What liberal judiciary?

| Mon Apr. 18, 2005 1:31 PM EDT

The Los Angeles Times today does some nice number-crunching over judges on federal courts. Contrary to much "liberal activist judge" mythology, "ninety-four of the 162 active judges now on the U.S. Court of Appeals were chosen by Republican presidents." And Republican appointees have a clear majority on 10 of the 13 circuit courts. So George W. Bush's whining over the fact that a small handful of his judges are being blocked—and mostly just those who, like William G. Myers III, are wholly unqualified for the bench—sounds awfully petulant. Likewise, complaints by Bill Frist and Tom DeLay that there's an out of control liberal judiciary in America just sound silly.

That said, there's still a certain logic to all these complaints. Most of the Republican judges now on the circuit courts, after all, are merely conservative—by and large exerting a good deal of judicial restraint. By contrast, as Jeffrey Rosen nicely described over the weekend, a growing number of conservatives—including and up to Dick Cheney in the White House—actually want to place strong conservative activists on the court, people who, contrary to "mere conservatives" like Antonin Scalia, would be actively willing to overturn law after law in order to get legal doctrine back to where it was before the New Deal. The sort of judges who will strike down labor and environmental protections, scale back minimum-wage and maximum-hour laws, and take away Congress' ability to regulate commerce. Bill Pryor, one of the judges being held up by Democratic filibuster, likely falls under this category. ''Bill Pryor is the key to this puzzle; there's nobody like him,'' says Michael Greve, one of the foremost defenders of the so-called "Constitution in Exile."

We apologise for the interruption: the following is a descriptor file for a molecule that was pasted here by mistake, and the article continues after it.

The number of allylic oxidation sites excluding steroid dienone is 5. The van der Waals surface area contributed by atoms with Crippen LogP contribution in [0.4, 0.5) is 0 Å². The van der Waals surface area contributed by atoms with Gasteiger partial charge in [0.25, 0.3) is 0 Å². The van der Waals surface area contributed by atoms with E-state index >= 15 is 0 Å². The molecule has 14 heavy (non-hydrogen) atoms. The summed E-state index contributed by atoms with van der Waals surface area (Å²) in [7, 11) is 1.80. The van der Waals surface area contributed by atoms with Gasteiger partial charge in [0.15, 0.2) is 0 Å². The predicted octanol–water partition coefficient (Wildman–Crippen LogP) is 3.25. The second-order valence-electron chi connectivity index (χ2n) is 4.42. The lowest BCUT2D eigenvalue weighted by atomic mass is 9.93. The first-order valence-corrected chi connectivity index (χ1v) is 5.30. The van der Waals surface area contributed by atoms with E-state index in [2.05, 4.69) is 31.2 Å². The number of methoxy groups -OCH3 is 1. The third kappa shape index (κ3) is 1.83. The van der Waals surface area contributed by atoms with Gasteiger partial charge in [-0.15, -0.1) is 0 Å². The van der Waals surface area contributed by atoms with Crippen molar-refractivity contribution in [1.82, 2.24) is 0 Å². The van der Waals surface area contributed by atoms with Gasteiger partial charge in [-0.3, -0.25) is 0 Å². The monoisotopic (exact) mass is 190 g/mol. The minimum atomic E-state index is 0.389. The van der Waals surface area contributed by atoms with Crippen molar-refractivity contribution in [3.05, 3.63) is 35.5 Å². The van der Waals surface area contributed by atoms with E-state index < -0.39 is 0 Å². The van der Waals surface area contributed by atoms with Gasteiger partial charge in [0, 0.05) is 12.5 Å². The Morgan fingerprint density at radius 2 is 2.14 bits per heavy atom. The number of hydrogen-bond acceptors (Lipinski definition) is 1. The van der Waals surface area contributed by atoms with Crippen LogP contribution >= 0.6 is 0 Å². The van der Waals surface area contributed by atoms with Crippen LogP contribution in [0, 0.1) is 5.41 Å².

Now obviously when Bill Frist rails against "activist judges," he's not intentionally referring about this sort of thing, even though there's nothing more activist than trying to overturn 70 years worth of legal precedent. No, his barking is directed at liberals, or judges whose decisions he disagrees with. But if, as the Los Angeles Times notes, the current judges simply aren't all that liberal, and if, as Jeffrey Rosen points out, the current judges aren't all that activist compared to what the president is proposing, well, the complaints against the judiciary start to descend into pure incoherence.

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